In contrast to the wide-spread use of poly-ether-ether-ketone (PEEK) as a biocompatible alternative to metal implants in various degenerative spinal disorders, its implementation within the primary surgical treatment of pyogenic spondylodiscitis remains an issue of debate. Although initial observations in recent small cohort studies including patients with cervical and or thoracolumbar/lumbar spondylodiscitis [11–13] have shown promising results, the implantation of PEEK as a synthetic material into a formerly infected site has not yet obtained general acceptance. This study demonstrates our initial results from a non-randomized controlled study including 18 patients with lumbar pyogenic spondylodiscitis treated by a standard TLIF-technique using oblique PEEK-cages with posterior screw-and-rod instrumentation. Furthermore, we discuss these results in the context of the most recent literature and our own experience with titanium cages.
Material and Methods
Patients presenting with pyogenic spondylodiscitis requiring surgical treatment were prospectively enrolled into the study upon admission to the Departments of Orthopaedic Surgery of the University Hospital Leipzig and the Department of Spine Surgery at the HELIOS Park Hospital Leipzig from January 2009 through December 2013. Indication for surgery included either failure of conservative treatment with image verified disease progression, secondary instability due to critical osseous lesions of the bony endplates or cortical bone, secondary lumbar kyphosis, immobilizing pain and/or neurological impairment. Patients demonstrating intact cortical bone of the adjacent vertebral endplates on CT were selected to receive an oblique PEEK cage as described below. All other patients received a standard titanium cage using the same surgical approach. Patients presenting with an infectious pathology of more than two respective segments were excluded from this study.
Laboratory chemical parameters included a routine blood count, C-reactive protein (CRP) serum levels and, in cases of systemic inflammatory response syndrome (SIRS) or sepsis, plasma levels of procalcitonin (PCT). The neurologic state was evaluated according to the American Spinal Injury Association (ASIA) impairment scale. In patients presenting a state of critical illness prior to surgery, multiple organ dysfunction was rated according to the cumulative component. The Multiple Organ Dysfunction Score (MODs) was applied as described by Marshall and colleagues (cardiovascular, hematologic, hepatic, neurologic, pulmonary, and renal) . SIRS and/or sepsis were defined as previously outlined by the International Sepsis Definition Conference . Written and informed consent was obtained prior to clinical documentation and surgery. In cases where written and informed consent was unfeasible due to the nature of the patient’s clinical state and/or course of treatment, the consent was obtained from the closest dependent, respectively.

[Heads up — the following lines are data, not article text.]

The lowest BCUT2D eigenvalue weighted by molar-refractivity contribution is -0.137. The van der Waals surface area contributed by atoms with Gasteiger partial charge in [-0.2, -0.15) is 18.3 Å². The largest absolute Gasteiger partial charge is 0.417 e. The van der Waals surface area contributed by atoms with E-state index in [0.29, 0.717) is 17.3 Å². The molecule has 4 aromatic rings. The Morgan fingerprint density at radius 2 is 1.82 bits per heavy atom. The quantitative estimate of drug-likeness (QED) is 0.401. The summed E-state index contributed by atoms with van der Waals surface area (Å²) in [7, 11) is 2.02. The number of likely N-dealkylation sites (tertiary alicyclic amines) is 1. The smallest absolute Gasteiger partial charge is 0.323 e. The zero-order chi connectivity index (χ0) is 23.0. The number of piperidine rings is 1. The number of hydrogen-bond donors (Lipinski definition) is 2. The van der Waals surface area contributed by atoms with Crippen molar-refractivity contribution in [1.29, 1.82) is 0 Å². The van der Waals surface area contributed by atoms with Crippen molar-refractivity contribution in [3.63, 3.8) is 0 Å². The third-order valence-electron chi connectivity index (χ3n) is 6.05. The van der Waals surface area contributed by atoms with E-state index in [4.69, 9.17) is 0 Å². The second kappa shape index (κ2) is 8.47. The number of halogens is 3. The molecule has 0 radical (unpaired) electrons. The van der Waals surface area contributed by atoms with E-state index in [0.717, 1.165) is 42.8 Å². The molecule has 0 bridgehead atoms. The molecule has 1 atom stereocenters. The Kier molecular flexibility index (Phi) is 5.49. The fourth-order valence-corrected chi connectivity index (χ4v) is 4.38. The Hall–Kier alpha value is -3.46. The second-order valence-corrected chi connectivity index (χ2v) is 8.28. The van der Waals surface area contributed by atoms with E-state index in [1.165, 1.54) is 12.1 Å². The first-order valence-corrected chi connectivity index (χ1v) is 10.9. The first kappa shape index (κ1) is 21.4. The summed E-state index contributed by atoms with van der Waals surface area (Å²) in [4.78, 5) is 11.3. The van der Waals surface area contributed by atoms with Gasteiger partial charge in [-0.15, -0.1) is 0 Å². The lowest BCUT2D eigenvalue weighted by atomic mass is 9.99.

Following the mandatory clinical evaluation, all patients were diagnosed by two-plane radiographic imaging of the respective spinal region and subsequent magnetic resonance imaging (MRI) of the complete spine with contrast medium. MRI was performed on 1.5-T imagers (Infera, Philips) using a surface coil or spine coil. Axial and sagittal T1-weighted MR images (TR range/TE range, 350–650/11–30) and fast spin-echo or turbo spin-echo T2-weighted images (3,000–4,000/76–108) were obtained. In addition, axial and sagittal fat-suppressed T1-weighted images (350–800/11–30) were obtained after IV infusion of 0.1 mmol/kg of gadoteric acid (Dotarem®, Guerbet, France). Presence or absence of individual imaging criteria was evaluated to make an overall assessment of the type of spondylodiscitis, respectively. The signal intensity in the marrow of abnormal vertebrae was considered hypointense, isointense, or hyperintense by comparison with the signal intensity of normal vertebrae in the same patient on T1- and T2-weighted images. Based on the indication for surgery, patients were subject to an additional 1 mm thin-film computer tomography (CT) scan of the affected vertebral level to evaluate the integrity of the bony structures. Significant osseous lesions of the cortical bone were considered inapt for the implantation of an oblique PEEK cage due to the risk of deficient bridging stability of the implant.
In all cases meeting the above-mentioned criteria for surgery, the surgical strategy included a single-stage posterior pedicle screw-and-rod instrumentation, followed by the radical resection of the affected intervertebral disc, bony debridement and intervertebral fusion.